?

Log in

No account? Create an account

One Cobble at a Time

Meeting at the School

Sandra Tayler's Journal

responsible woman

A cobble by itself is just a small stone, but when many of them lay together they create a path . My life is made up of many discrete parts. I have to find ways to fit them all into place so that I can continue to journey where I desire to go. This journal records some of the cobbles that create my path.

Meeting at the School

Previous Entry Share Next Entry
responsible woman

It is never fun to have an hour long meeting including the principal, two teachers, and the school psychologist when the subject of the meeting is “How do we help your child cope with school in a way that does not place a huge burden on already overburdened school staff.” Short term interventions are still to be devised. Long term plans (already in process) include meetings with psychiatric professionals and weekly therapy for awhile. At some point I may outline some of these interventions because the shape of them might be useful to others. Right now it all feels a bit raw and I’m tired of crying.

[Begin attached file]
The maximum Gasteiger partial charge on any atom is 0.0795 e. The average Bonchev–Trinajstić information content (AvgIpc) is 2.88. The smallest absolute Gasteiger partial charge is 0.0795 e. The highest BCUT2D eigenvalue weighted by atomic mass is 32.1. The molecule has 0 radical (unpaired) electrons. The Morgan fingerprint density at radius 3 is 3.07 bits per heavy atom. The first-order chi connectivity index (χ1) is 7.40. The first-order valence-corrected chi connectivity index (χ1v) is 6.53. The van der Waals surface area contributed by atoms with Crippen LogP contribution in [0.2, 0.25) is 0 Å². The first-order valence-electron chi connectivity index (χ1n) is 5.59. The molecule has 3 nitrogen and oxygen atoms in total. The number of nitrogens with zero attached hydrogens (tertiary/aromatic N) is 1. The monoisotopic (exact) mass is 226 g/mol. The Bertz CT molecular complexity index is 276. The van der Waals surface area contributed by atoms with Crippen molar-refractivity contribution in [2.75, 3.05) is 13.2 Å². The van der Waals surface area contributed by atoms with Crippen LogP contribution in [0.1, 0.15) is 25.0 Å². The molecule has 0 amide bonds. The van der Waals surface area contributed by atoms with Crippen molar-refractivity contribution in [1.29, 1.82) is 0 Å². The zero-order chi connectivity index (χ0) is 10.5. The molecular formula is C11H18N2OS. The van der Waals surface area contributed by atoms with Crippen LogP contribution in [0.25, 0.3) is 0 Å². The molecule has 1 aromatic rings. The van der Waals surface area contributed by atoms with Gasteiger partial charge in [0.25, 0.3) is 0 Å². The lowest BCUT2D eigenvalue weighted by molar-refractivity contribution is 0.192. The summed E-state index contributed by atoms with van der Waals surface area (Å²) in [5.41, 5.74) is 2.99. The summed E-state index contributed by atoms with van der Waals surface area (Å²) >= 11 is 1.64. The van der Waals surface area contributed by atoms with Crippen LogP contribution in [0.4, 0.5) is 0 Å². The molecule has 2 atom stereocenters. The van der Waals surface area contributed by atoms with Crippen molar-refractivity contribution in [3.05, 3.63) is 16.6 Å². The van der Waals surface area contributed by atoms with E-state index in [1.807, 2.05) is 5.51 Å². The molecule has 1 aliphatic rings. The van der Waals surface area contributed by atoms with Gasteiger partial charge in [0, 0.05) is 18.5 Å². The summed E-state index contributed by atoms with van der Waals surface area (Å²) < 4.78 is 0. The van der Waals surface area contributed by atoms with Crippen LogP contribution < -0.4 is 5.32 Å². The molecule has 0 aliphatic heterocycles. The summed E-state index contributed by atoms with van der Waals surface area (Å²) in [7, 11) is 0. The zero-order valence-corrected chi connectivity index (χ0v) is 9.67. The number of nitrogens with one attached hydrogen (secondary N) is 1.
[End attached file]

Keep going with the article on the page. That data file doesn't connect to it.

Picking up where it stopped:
Not fun at all. Just in case you were wondering.

Comments are open on the original post at onecobble.com.

  • *hugs*

  • I am so sorry, Sandra. Also, "overburdened staff" is bullshit. Your child is entitled to the accommodations he/she needs, end of story. There is no way they should be telling you they don't have the resources. I mean, the reality is that they are stretched thin, but that is not your problem. It's theirs. I wish you all the best with this. I think it's likely to turn out better than you expect at the moment.
    • They're not telling me that they're overburdened. That is my observation. A teacher with a classroom of 28 kids can not spend 1-3 hours per day helping a single child one on one. The teacher has tried to do it, but it isn't sustainable without adversely effecting the rest of the class.

      My child will get accommodations. We are peppered with offers to help from the teachers of other classes, including the highly trained teachers of the autistic and small group classes. We just have to figure out which accommodations will actually help my child face and manage her troubles rather than just providing a route for her to run away from everything.

      If I could be mad at the school this would be easier.
    • But your point is taken. I should expect them to step up and stop feeling guilty that my family is causing trouble.
      • Absolutely. Your child is just one of many who need some extra help. But this IS hard. Hang in there.
Powered by LiveJournal.com